The day began just after midnight of the eve before, saying goodnight to someone who had taken a very dear place in my heart and shared with me nearly half the time I'd been in this country I now claimed as home. Then a whirlwind of work, an evening with another dear friend who had become my family away from family, and I found myself drowsily sitting in the coveted front seat of a rickety blue and white bus, bouncing along the potholed road, as 16 young ladies sang and giggled behind me. I could hardly keep my eyes open to see the night lights with familiar shops along the way but I breathed in deep the warmth of belonging and felt at peace with where I was.
For the melancholy, though, moments of deep joy and peace often seem to tumble into moments of questioning. Or deep sadness. The next day, and the one following, I found myself sitting on my bed crying. And I couldn't tell you why. I just felt sad.
Amazingly, my sister messaged me in the middle of my tears asking if I was home. Moments later, I was on video chat with my family, as they showed me the beautiful sky view of Taipei by night. I struggled to get through a sentence or two when they asked how I was and then, for the next 20 minutes, they gave me the beautiful gift of listening in understanding as I tried to explain why I was feeling so sad.
Work was becoming less of a ministry and more of a burden, as I fell further and further behind trying to juggle two full-time positions in addition to other expected responsibilities. I woke up in the morning dreading the day and counted the minutes til my lunch break, then til the end of the day when I could lock my computer and my door and leave.
My coveted private room with single bathroom was less of a place to retreat in the cold winter than a symbol of how lonely being alone could be, as I missed my family dreadfully. I hated eating meals by myself and went out as often as anyone invited me so the echo wouldn't speak louder than my thoughts. Not having a proper kitchen or a car to easily buy groceries meant a challenge in preparing healthy meals so I skipped meals, ate processed foods that lasted longer, or ordered out whenever I could. A manaeesh with cucumbers/tomatoes/olives counted as my vegetables for the day.
The pressure of living in a small community that was all too eager to live vicariously through my life was starting to really bother me, as the constant questions piled on top of expectations became too much to handle. I skipped church because I didn't want people to ask me why I was sitting where I was, or wasn't sitting somewhere else. A simple grocery shopping trip turned into 101 Questions after and I didn't have the emotional energy neither the answers.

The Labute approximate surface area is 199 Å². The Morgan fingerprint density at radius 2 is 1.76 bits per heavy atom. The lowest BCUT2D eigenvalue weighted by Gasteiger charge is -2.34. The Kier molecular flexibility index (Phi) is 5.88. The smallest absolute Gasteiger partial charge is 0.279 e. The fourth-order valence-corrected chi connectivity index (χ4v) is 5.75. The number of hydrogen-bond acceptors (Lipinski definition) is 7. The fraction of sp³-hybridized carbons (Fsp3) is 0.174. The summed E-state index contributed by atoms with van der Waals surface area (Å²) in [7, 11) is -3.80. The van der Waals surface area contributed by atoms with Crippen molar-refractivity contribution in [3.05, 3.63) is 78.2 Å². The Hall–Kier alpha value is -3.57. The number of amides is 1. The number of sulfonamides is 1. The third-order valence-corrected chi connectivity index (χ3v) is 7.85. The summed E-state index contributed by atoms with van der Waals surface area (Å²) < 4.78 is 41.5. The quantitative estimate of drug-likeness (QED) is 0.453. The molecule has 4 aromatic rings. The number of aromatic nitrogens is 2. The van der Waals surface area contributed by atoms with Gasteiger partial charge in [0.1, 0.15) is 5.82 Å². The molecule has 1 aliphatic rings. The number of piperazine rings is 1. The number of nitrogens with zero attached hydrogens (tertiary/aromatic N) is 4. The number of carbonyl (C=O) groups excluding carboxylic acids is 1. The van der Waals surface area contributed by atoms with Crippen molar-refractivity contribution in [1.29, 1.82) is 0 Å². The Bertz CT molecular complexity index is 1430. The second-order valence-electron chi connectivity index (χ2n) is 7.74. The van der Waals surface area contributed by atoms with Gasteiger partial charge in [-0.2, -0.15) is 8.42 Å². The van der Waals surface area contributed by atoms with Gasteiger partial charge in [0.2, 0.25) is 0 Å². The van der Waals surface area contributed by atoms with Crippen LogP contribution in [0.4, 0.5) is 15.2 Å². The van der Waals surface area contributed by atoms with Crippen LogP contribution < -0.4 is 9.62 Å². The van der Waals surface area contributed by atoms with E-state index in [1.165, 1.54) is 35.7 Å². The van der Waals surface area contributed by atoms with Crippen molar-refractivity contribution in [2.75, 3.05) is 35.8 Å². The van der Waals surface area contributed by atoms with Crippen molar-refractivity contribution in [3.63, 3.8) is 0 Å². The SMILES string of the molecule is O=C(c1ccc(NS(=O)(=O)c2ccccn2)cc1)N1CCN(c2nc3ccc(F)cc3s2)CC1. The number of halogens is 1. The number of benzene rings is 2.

Then there was the TCK grief process. Somehow this never seemed to be complete but came in cycles, unpredictable, triggered by unknown causes that would appear to be unrelated, but when the grief came it would overwhelm. It was then that it was best if I could simply retreat for awhile to cry, mourn, and be kind to myself with silence, solitude, comfort food, and time with God.
Today I realized I didn't remember what it felt like to sit on the swing in my backyard in Burkina Faso. I was 9 years old when we left so I should have a memory of pushing back and then flying up in the air as high as I could go. I should hear the links as they slid past each other, rusting in the humid African sun. I should see the side of our house coming close as the swing swung out and I tried my hardest to get high enough to see the tiled roof. I should smell the dry grass tall with prickly burrs in places and the hint of cool as sunset approached. Yet none of those sensory memories came easily to the surface and I wondered for a panicked moment, Was that me? Why can't I remember me?
Perhaps this is why I've been writing ever since an aunt gave me a square wide-lined diary for an earliteen birthday, its simple lock and key easy to pick yet giving a sense of privacy, its padded brightly coloured cover inviting me to open it and write all sorts of interesting things inside. I still have it in a box that is now packed with all shapes and sizes of notebooks I've collected through the years as I graduated to spiral-bound college-lined notebooks from Taiwan with 0.38 tip coloured ink pens to match.